You have asked a very big question haha. But i can answer the difference in materials for you.
Steel is the most common and easiest material to work with for frames. It is easy to repair and has much forgiveness. It is great for touring bikes, long endurance and gravel bikes. Steel has properties that help with road vibration and comfort. Most of the time it is cheap and readily available. The downside is corrosion and the weight penalty.
Aluminum is the other most common material for bicycles. It is used because it is easy to manufacture and it is more lightweight and cheaper to produce. It has corrosion resistant properties unlike steel. The only downside is, if something happens to your frame in a crash like a bend or crack, it is nearly impossible to fix without just buying a new frame all-together.
Titanium is in my opinion the best material to work with for bicycle frames. It has all the same properties as steel, however it is very lightweight, and corrosion resistant. It will give you the right balance of stiffness without compromising on comfort. That is why you see this material on all types of bicycles.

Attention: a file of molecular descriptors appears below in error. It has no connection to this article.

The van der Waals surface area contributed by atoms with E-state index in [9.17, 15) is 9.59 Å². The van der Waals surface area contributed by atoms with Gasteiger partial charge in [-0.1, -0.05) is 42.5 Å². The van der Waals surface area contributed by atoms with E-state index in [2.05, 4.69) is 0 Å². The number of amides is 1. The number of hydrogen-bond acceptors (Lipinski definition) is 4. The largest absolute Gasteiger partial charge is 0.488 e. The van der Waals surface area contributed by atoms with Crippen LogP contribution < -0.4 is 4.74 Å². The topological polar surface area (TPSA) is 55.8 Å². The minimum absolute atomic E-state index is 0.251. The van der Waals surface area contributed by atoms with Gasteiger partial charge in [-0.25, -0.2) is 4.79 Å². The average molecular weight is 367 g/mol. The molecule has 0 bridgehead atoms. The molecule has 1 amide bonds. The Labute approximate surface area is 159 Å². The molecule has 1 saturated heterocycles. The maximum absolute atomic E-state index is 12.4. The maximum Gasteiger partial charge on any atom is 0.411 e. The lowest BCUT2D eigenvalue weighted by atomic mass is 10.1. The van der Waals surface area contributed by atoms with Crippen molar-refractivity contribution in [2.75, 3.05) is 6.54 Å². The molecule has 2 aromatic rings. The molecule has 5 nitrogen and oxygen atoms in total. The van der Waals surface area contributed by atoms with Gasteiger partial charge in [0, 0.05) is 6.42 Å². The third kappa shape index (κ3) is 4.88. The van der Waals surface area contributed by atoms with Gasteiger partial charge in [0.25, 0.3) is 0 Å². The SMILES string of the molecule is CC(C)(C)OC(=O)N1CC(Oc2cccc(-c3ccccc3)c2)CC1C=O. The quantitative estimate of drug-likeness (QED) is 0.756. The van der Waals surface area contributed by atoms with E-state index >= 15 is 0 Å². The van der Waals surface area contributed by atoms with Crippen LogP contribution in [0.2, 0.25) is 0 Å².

Carbon Fiber is more for the higher end bikes. It is very stiff when made to be and can flex without snapping when the weave is made just right. It can be formed into almost any shape and any thickness. It is going to be the most lightweight of all the materials. The only downside to carbon fiber is the price, and repair ability. If you crash, you could fracture the frame or snap it. In most cases you should just buy a new frame, however some can be repaired with new carbon and resin. Carbon fiber bikes and parts in my experience do not last as long as the other materials. I would use carbon if you are getting serious about cycling as it has more performance advantages than reliability and usability advantages. As the years go by, carbon is getting cheaper to manufacture and new technology is making it more common place on bikes.
There is just so much more detail that can be put into this answer, but that is just the basics for now. I’d really like to hear from other people on what they think about the materials for bikes is best and how they have experienced it first hand.